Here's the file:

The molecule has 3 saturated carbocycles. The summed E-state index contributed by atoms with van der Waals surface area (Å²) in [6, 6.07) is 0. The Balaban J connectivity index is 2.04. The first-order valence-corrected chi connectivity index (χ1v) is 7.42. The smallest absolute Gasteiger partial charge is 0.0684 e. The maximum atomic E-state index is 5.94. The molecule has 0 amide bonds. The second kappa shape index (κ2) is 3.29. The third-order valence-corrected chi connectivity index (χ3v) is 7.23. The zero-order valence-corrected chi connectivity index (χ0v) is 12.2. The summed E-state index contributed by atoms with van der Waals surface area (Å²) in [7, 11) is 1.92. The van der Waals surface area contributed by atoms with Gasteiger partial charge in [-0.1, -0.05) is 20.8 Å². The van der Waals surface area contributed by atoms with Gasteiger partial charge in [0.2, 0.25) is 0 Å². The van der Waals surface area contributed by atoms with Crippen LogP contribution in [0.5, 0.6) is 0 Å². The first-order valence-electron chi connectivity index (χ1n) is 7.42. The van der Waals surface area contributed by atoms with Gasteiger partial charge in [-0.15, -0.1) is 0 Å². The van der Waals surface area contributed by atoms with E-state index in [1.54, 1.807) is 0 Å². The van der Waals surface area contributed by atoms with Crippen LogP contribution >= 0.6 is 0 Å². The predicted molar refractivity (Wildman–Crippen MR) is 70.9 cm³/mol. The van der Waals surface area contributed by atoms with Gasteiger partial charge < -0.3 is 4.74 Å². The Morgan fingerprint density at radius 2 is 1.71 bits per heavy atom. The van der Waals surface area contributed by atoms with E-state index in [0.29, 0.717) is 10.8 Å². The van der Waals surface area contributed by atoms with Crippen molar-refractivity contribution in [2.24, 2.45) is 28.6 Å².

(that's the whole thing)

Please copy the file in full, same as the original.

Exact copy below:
The molecule has 3 saturated carbocycles. The summed E-state index contributed by atoms with van der Waals surface area (Å²) in [6, 6.07) is 0. The Balaban J connectivity index is 2.04. The first-order valence-corrected chi connectivity index (χ1v) is 7.42. The smallest absolute Gasteiger partial charge is 0.0684 e. The maximum atomic E-state index is 5.94. The molecule has 0 amide bonds. The second kappa shape index (κ2) is 3.29. The third-order valence-corrected chi connectivity index (χ3v) is 7.23. The zero-order valence-corrected chi connectivity index (χ0v) is 12.2. The summed E-state index contributed by atoms with van der Waals surface area (Å²) in [7, 11) is 1.92. The van der Waals surface area contributed by atoms with Gasteiger partial charge in [-0.1, -0.05) is 20.8 Å². The van der Waals surface area contributed by atoms with Gasteiger partial charge in [0.2, 0.25) is 0 Å². The van der Waals surface area contributed by atoms with Crippen LogP contribution in [0.5, 0.6) is 0 Å². The first-order valence-electron chi connectivity index (χ1n) is 7.42. The van der Waals surface area contributed by atoms with Gasteiger partial charge in [-0.15, -0.1) is 0 Å². The van der Waals surface area contributed by atoms with E-state index in [1.54, 1.807) is 0 Å². The van der Waals surface area contributed by atoms with Crippen LogP contribution >= 0.6 is 0 Å². The predicted molar refractivity (Wildman–Crippen MR) is 70.9 cm³/mol. The van der Waals surface area contributed by atoms with Gasteiger partial charge < -0.3 is 4.74 Å². The Morgan fingerprint density at radius 2 is 1.71 bits per heavy atom. The van der Waals surface area contributed by atoms with E-state index in [0.29, 0.717) is 10.8 Å². The van der Waals surface area contributed by atoms with Crippen molar-refractivity contribution in [2.24, 2.45) is 28.6 Å².